June 17, 2022 7 min read
At the borders of Zambia and Zimbabwe, approximately twice as wide and deep as Niagara Falls, Victoria Falls spans the entire breadth of Zambezi River at one of its widest points of more than 5,500 feet. The river plunges down a steep precipice to a maximum drop of 355 feet at the falls (108 meters). The average flow rate of the falls is over 33,000 cubic feet (935 cubic meters) per second.
The Victoria Falls are the world's largest waterfall, despite not being the highest or widest. Its combined width of 1,708 meters (5,604 feet) and height of 108 meters (354 feet) result in the world's greatest sheet of cascading water.
The Zambezi River does not pick up speed as it approaches the drop; instead, the thunderous roar and distinctive veil of mist that the Kalolo-Lozi people named the falls Mosi-oa-Tunya (“The Smoke That Thunders”) announce the approach. Various small islands, depressions, and promontories run along the brink of the falls' precipice, dividing it into multiple sections.
Boaruka Island (or Cataract Island) near the western bank and Livingstone Island near the middle — the place from which Livingstone first witnessed the falls — are two islands on the crest of the falls that are large enough to separate the curtain of water even at full flood. Additional islets divide the curtain of water into separate parallel streams when the flood is less than full. From Zimbabwe (west) to Zambia (east), the main streams are known as the Devil's Cataract (also known as Leaping Water), the Main Falls, the Rainbow Falls (the tallest), and the Eastern Cataract.
The Zambezi River's total volume flows through the 110-meter-wide (360-foot) outflow of the First Gorge for roughly 150 meters (490 feet), then into a zigzagging succession of gorges named after the order in which the river reaches them. The water entering the Second Gorge takes a sudden right turn, carving out the Boiling Pot, a deep pool. It is about 150 meters (500 feet) across and is reached via a steep route from the Zambian side. At low water, its surface is calm, but at high water, it is characterized by massive, sluggish swirls and heavy boiling turbulence.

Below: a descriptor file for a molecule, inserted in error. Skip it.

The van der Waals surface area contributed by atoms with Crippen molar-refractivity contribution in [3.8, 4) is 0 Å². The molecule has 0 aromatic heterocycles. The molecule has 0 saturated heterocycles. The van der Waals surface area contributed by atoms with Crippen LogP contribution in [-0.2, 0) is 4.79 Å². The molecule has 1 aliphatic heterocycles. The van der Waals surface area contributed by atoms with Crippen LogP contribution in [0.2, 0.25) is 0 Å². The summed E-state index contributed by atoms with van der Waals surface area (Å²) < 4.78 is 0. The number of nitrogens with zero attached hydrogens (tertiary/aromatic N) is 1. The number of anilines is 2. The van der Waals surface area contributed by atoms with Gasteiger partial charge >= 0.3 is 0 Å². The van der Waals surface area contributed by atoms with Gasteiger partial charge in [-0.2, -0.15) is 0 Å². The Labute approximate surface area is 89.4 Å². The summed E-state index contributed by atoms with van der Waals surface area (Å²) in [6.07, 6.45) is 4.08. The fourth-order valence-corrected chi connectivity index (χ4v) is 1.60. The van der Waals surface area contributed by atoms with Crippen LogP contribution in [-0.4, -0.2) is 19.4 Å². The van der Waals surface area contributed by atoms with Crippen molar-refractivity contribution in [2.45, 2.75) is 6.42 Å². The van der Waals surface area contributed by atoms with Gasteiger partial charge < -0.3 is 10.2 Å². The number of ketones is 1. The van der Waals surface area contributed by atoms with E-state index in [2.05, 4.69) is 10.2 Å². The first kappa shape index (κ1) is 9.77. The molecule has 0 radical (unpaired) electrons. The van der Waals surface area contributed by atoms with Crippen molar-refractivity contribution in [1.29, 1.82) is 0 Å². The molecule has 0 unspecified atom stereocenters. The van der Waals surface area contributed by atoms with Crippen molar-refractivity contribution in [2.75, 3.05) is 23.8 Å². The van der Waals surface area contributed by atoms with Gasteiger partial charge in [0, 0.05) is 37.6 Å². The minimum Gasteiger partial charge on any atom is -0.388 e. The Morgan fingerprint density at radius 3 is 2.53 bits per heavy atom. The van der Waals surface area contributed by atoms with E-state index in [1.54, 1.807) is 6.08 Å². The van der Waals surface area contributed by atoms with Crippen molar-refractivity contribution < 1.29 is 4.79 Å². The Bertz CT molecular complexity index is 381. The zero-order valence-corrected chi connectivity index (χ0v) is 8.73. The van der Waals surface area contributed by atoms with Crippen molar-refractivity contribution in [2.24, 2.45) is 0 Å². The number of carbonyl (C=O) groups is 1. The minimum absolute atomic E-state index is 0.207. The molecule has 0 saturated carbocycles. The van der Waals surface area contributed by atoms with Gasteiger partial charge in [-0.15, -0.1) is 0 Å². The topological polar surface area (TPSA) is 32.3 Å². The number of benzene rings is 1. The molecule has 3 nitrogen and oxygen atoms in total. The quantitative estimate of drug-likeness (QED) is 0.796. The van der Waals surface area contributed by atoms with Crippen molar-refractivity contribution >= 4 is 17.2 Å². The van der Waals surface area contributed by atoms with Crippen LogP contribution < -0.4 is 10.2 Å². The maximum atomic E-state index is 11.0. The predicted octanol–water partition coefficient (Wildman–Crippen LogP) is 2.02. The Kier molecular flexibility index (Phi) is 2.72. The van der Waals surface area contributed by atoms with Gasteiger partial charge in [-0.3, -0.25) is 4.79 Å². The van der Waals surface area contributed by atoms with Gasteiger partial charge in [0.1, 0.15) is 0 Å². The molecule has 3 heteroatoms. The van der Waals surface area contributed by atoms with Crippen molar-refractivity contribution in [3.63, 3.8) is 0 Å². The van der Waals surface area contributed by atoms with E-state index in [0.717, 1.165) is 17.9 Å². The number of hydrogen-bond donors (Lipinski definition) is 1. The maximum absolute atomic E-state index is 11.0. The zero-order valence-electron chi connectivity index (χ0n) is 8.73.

The area is dominated by mopane forest savannah, with lesser patches of miombo and Rhodesian teak woodland and scrubland savannah. The banks and islands above the falls are lined with riverine woodland with palm trees. The rainforest fostered by the fall’s spray is the most prominent part of the area's vegetation, with flora uncommon to the area such as pod mahogany, ebony, ivory palm, wild date palm, batoko plum, and a variety of creepers and lianas. Droughts have harmed vegetation, as well as the creatures that rely on it, particularly antelope.
The national parks are home to a diverse range of species, including elephants, Cape Buffalo, Giraffes, Grant's Zebras, and a variety of Antelope. Lions, Leopards, and South African Cheetah are only observed on rare occasions. Baboons and Vervet Monkeys are common. Hippopotamus and Crocodiles can be found in great numbers in the river above the falls. During the dry season, African Bush Elephants cross the river at specific crossing places.
The gorges are home to Klipspringers, Honey Badgers, Lizards, and Clawless Otters, but they are best renowned for their 35 species of raptors. There are Taita Falcons, Black Eagles, Peregrine Falcons, and Augur Buzzards that may be found there. Herons, Fish Eagles, and a variety of Waterfowl can be seen above the falls. Below the falls, the river supports 39 species of fish and 84 species above them. The falls' usefulness as a dividing barrier between the upper and lower Zambezi is demonstrated by this.
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